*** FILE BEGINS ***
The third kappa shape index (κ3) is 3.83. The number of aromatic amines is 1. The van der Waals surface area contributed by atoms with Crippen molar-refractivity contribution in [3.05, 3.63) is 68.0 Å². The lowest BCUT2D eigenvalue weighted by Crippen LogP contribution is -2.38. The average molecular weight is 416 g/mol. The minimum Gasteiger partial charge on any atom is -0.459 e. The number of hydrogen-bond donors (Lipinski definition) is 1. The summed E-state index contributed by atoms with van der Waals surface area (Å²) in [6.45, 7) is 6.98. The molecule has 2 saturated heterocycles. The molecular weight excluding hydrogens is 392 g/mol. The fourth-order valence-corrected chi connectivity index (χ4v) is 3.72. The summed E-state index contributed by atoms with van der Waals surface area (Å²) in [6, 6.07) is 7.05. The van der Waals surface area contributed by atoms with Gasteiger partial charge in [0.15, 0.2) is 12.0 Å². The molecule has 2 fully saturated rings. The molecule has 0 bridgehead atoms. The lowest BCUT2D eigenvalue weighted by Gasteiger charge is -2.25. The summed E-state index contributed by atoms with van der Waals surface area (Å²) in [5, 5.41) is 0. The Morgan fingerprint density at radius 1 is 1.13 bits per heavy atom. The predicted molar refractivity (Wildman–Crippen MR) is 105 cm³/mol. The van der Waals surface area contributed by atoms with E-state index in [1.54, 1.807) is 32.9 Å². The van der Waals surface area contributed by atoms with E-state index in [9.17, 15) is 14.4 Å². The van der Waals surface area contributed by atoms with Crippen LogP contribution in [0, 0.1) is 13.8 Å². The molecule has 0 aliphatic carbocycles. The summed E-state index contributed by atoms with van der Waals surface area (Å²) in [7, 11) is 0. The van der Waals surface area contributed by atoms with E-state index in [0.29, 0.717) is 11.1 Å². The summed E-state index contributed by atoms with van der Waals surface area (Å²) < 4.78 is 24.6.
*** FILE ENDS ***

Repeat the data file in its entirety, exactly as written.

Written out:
The third kappa shape index (κ3) is 3.83. The number of aromatic amines is 1. The van der Waals surface area contributed by atoms with Crippen molar-refractivity contribution in [3.05, 3.63) is 68.0 Å². The lowest BCUT2D eigenvalue weighted by Crippen LogP contribution is -2.38. The average molecular weight is 416 g/mol. The minimum Gasteiger partial charge on any atom is -0.459 e. The number of hydrogen-bond donors (Lipinski definition) is 1. The summed E-state index contributed by atoms with van der Waals surface area (Å²) in [6.45, 7) is 6.98. The molecule has 2 saturated heterocycles. The molecular weight excluding hydrogens is 392 g/mol. The fourth-order valence-corrected chi connectivity index (χ4v) is 3.72. The summed E-state index contributed by atoms with van der Waals surface area (Å²) in [6, 6.07) is 7.05. The van der Waals surface area contributed by atoms with Gasteiger partial charge in [0.15, 0.2) is 12.0 Å². The molecule has 2 fully saturated rings. The molecule has 0 bridgehead atoms. The lowest BCUT2D eigenvalue weighted by Gasteiger charge is -2.25. The summed E-state index contributed by atoms with van der Waals surface area (Å²) in [5, 5.41) is 0. The Morgan fingerprint density at radius 1 is 1.13 bits per heavy atom. The predicted molar refractivity (Wildman–Crippen MR) is 105 cm³/mol. The van der Waals surface area contributed by atoms with E-state index in [1.54, 1.807) is 32.9 Å². The van der Waals surface area contributed by atoms with E-state index in [9.17, 15) is 14.4 Å². The van der Waals surface area contributed by atoms with Crippen LogP contribution in [0, 0.1) is 13.8 Å². The molecule has 0 aliphatic carbocycles. The summed E-state index contributed by atoms with van der Waals surface area (Å²) in [7, 11) is 0. The van der Waals surface area contributed by atoms with E-state index in [0.29, 0.717) is 11.1 Å². The summed E-state index contributed by atoms with van der Waals surface area (Å²) < 4.78 is 24.6.